MOSCOW — Pro-Russian activists have seized state security buildings in the eastern Ukrainian city of Donetsk and are calling for a referendum on autonomy. In response, Ukraine's parliament is demanding harsh punishment for separatists and analysts are saying the Ukraine crisis is now in a dangerous new phase.
Holed up in a regional administrative building in Donetsk, the several hundred activists calling themselves the “People’s Council” are demanding the right to separate from Ukraine and calling on Russian President Vladimir Putin for help.
Pro-Russian demonstrators also stormed government buildings in the eastern Ukrainian cities of Luhansk and Kharkiv.
Defense analyst Pavel Felgenhauer of the Novaya Gazeta newspaper said there could be a full-fledged Russian military incursion into the three eastern Ukrainian cities.
“The real factor is the battle readiness of the troops that are designated there. And battle readiness seems to be right now at its highest," he said.
However, that battle readiness can’t be sustained indefinitely, Felgenhauer said, meaning that Russia has a window of opportunity to invade eastern Ukraine. Meanwhile, the Ukrainian parliament will push through anti-separatist legislation.
“So it’s either now or never. Not maybe never, but at least the same level of battle readiness we have right now will be maybe again reached somewhere in August.”
Felgenhauer said the current window runs from now until mid-May, at which time Russian troops deployed near Ukraine should be rotated out. This also means Ukrainian authorities in Kyiv have the same small window to take measures of their own. But what can they do?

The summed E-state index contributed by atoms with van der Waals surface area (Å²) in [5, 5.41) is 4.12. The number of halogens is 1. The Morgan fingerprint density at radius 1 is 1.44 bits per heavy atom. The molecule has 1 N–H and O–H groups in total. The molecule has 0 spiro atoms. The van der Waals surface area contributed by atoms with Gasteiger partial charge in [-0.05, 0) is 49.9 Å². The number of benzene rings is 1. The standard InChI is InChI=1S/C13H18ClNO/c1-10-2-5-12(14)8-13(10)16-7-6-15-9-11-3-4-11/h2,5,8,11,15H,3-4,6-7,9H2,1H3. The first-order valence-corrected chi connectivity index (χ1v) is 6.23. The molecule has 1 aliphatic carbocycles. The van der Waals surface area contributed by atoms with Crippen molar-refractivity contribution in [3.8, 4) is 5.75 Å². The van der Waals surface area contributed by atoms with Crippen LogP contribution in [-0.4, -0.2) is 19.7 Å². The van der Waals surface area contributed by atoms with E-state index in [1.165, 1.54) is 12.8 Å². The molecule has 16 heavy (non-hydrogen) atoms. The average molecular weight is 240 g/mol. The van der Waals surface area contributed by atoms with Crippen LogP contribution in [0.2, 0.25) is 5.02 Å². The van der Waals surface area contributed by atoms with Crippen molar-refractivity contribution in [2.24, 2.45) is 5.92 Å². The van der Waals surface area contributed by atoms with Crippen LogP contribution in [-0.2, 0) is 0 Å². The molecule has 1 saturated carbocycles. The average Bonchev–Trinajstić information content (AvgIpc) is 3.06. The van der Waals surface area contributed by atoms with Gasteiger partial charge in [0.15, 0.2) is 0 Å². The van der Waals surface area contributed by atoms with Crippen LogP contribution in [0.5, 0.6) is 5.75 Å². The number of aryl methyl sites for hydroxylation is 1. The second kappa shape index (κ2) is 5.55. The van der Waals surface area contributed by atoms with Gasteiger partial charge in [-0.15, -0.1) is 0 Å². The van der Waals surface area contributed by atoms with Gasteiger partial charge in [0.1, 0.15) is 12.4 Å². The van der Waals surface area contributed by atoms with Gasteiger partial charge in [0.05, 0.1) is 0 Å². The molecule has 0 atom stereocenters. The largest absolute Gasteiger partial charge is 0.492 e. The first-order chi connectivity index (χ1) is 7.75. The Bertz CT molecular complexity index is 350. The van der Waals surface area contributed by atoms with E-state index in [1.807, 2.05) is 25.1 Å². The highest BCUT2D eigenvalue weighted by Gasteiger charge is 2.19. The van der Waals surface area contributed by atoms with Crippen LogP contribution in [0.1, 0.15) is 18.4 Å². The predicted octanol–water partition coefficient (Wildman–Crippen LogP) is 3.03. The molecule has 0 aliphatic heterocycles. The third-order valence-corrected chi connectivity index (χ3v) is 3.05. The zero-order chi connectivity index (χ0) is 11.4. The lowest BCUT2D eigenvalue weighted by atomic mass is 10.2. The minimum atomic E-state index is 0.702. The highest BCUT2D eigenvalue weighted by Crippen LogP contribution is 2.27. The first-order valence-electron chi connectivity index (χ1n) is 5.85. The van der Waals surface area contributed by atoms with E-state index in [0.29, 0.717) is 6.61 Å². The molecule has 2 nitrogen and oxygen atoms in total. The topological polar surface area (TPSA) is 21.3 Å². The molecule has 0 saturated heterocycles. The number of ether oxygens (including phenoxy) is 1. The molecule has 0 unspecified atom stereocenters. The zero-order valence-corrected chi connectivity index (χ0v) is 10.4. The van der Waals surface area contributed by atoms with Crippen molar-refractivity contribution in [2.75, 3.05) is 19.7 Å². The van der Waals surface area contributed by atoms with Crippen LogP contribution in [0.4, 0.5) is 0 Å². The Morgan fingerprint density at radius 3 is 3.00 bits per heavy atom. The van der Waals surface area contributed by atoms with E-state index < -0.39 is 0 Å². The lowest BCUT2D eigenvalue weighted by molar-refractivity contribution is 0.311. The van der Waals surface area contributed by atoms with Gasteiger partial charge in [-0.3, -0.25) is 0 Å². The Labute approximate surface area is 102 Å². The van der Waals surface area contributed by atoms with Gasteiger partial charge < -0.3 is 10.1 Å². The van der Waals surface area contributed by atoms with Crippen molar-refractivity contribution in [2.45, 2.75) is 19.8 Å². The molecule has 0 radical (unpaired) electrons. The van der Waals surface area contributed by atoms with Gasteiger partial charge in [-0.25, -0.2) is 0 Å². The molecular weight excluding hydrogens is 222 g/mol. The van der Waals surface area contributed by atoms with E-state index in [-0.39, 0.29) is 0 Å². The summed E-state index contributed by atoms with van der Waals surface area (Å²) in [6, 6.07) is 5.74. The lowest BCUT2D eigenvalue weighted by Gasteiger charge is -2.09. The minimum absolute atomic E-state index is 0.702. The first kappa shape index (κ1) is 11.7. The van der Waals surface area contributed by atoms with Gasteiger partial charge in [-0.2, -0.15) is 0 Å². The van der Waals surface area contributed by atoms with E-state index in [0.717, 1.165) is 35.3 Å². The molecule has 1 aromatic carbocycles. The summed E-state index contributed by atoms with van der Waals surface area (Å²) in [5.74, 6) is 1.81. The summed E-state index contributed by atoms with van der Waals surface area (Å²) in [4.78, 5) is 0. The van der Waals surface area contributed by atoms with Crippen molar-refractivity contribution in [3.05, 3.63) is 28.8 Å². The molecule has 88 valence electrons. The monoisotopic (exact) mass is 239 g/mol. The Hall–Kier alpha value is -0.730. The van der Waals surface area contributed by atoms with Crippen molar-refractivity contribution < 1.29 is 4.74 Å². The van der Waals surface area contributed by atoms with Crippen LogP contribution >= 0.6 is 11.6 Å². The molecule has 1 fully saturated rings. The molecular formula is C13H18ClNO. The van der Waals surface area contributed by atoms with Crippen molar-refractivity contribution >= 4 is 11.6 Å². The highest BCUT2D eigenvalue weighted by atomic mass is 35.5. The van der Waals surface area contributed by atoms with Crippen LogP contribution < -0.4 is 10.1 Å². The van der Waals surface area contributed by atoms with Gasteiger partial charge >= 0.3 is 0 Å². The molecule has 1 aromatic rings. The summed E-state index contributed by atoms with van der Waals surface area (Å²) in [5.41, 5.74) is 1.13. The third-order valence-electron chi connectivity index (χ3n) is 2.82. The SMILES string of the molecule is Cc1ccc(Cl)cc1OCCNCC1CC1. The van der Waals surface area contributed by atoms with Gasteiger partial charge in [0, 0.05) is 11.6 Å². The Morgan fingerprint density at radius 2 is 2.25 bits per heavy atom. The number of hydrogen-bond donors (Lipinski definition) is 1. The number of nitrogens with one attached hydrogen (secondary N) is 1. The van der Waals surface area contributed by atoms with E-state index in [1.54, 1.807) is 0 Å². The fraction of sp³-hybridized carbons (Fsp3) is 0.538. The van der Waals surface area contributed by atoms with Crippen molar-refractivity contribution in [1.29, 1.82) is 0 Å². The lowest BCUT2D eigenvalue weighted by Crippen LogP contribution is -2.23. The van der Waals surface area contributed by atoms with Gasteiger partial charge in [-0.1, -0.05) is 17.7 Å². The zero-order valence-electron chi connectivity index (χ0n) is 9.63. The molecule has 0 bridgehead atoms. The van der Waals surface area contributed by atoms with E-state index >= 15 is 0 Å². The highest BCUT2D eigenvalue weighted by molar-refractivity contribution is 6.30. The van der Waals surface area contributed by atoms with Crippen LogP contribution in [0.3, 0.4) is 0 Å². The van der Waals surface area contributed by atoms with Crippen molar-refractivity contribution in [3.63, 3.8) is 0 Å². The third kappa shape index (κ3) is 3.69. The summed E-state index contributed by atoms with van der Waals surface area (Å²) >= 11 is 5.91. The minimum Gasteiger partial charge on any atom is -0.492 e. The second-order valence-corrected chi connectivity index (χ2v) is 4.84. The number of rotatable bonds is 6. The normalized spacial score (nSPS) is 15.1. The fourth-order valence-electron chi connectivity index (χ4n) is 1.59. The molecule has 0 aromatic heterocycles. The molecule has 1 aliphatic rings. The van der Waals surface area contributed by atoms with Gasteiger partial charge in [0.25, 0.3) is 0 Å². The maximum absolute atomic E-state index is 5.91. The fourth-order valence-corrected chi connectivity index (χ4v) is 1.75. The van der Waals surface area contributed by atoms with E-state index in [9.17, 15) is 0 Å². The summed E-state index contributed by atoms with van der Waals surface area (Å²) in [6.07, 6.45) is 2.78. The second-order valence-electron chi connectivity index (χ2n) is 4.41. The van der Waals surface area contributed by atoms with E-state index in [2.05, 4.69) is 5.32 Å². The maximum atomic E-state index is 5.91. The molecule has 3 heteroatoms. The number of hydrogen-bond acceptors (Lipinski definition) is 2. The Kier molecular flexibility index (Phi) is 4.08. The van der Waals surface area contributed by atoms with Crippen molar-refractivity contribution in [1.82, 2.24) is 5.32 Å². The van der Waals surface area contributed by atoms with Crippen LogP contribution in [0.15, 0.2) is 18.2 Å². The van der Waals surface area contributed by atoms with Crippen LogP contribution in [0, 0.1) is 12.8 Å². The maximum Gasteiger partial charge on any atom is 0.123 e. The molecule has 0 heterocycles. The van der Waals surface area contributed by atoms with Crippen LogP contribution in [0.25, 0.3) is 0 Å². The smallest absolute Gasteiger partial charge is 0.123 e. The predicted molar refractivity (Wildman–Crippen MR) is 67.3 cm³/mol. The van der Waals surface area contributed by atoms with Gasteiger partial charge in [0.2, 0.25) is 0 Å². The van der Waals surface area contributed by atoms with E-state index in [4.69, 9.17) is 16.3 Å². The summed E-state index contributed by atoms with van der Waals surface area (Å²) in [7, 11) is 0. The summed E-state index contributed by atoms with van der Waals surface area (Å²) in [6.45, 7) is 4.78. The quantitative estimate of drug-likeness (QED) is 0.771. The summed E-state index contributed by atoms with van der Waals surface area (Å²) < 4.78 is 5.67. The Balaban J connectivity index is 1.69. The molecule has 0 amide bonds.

Mark Galeotti, a security expert and professor at New York University, said it is within Ukraine’s abilities to use force to remove the pro-Russia activists from the buildings they have seized.
“Kyiv needs to show that it has strength and determination. If it doesn’t, it will embolden the protesters all the more," said Galeotti.
Ukraine's former prime minister, Yulia Tymoshenko, is reportedly heading to Donetsk to help defuse the situation there. According to Galeotti, in dealing with the pro-Russian protests, the Ukrainian government must perform a difficult balancing act between being heavy handed which he says would just make things worse and looking weak. "it's a difficult balance to strike," he said.
For now, no shots have been fired. Some observers say that if Russia and Ukraine can stave off bloodshed through the May 25 presidential election, and the coming summer heat, then the impending winter will keep Russian forces on their side of the border.